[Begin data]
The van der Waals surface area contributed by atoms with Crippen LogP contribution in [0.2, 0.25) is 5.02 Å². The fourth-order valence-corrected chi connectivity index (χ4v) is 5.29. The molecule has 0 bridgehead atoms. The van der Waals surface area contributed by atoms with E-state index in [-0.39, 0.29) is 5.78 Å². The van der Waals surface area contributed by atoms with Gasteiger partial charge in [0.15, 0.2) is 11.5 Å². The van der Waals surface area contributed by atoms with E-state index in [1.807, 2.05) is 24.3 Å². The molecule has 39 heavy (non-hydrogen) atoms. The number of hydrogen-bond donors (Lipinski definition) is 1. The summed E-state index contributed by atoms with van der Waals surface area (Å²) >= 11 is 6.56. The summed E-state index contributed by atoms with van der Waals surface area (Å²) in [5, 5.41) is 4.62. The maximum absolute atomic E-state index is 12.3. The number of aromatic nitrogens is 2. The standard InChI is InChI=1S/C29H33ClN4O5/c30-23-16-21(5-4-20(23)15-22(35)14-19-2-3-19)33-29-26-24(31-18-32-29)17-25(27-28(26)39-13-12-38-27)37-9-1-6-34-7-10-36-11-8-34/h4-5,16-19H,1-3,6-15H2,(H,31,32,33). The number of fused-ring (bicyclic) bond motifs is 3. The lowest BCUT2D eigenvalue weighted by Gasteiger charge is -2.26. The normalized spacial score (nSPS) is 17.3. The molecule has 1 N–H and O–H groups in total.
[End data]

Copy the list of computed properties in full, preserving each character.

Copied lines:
The van der Waals surface area contributed by atoms with Crippen LogP contribution in [0.2, 0.25) is 5.02 Å². The fourth-order valence-corrected chi connectivity index (χ4v) is 5.29. The molecule has 0 bridgehead atoms. The van der Waals surface area contributed by atoms with E-state index in [-0.39, 0.29) is 5.78 Å². The van der Waals surface area contributed by atoms with Gasteiger partial charge in [0.15, 0.2) is 11.5 Å². The van der Waals surface area contributed by atoms with E-state index in [1.807, 2.05) is 24.3 Å². The molecule has 39 heavy (non-hydrogen) atoms. The number of hydrogen-bond donors (Lipinski definition) is 1. The summed E-state index contributed by atoms with van der Waals surface area (Å²) >= 11 is 6.56. The summed E-state index contributed by atoms with van der Waals surface area (Å²) in [5, 5.41) is 4.62. The maximum absolute atomic E-state index is 12.3. The number of aromatic nitrogens is 2. The standard InChI is InChI=1S/C29H33ClN4O5/c30-23-16-21(5-4-20(23)15-22(35)14-19-2-3-19)33-29-26-24(31-18-32-29)17-25(27-28(26)39-13-12-38-27)37-9-1-6-34-7-10-36-11-8-34/h4-5,16-19H,1-3,6-15H2,(H,31,32,33). The number of fused-ring (bicyclic) bond motifs is 3. The lowest BCUT2D eigenvalue weighted by Gasteiger charge is -2.26. The normalized spacial score (nSPS) is 17.3. The molecule has 1 N–H and O–H groups in total.